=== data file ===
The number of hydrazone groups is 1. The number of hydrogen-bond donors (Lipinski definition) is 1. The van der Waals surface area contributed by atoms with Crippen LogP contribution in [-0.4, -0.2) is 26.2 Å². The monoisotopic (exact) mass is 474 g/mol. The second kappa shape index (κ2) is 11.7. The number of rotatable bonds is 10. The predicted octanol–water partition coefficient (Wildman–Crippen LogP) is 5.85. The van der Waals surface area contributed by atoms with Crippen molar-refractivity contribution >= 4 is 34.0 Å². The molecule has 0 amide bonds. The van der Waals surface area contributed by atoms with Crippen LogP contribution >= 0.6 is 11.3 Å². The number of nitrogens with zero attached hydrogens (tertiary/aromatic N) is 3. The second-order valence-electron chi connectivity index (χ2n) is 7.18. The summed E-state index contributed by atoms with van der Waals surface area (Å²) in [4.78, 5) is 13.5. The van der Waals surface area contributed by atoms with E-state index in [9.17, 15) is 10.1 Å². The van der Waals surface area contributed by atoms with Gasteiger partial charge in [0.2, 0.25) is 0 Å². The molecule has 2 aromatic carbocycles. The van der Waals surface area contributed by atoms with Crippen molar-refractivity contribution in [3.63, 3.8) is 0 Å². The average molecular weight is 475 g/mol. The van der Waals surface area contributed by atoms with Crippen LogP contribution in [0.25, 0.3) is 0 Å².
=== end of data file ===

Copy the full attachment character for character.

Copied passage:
The number of hydrazone groups is 1. The number of hydrogen-bond donors (Lipinski definition) is 1. The van der Waals surface area contributed by atoms with Crippen LogP contribution in [-0.4, -0.2) is 26.2 Å². The monoisotopic (exact) mass is 474 g/mol. The second kappa shape index (κ2) is 11.7. The number of rotatable bonds is 10. The predicted octanol–water partition coefficient (Wildman–Crippen LogP) is 5.85. The van der Waals surface area contributed by atoms with Crippen molar-refractivity contribution >= 4 is 34.0 Å². The molecule has 0 amide bonds. The van der Waals surface area contributed by atoms with Crippen LogP contribution >= 0.6 is 11.3 Å². The number of nitrogens with zero attached hydrogens (tertiary/aromatic N) is 3. The second-order valence-electron chi connectivity index (χ2n) is 7.18. The summed E-state index contributed by atoms with van der Waals surface area (Å²) in [4.78, 5) is 13.5. The van der Waals surface area contributed by atoms with E-state index in [9.17, 15) is 10.1 Å². The van der Waals surface area contributed by atoms with Gasteiger partial charge in [0.2, 0.25) is 0 Å². The molecule has 2 aromatic carbocycles. The van der Waals surface area contributed by atoms with Crippen molar-refractivity contribution in [3.63, 3.8) is 0 Å². The average molecular weight is 475 g/mol. The van der Waals surface area contributed by atoms with Crippen LogP contribution in [0.25, 0.3) is 0 Å².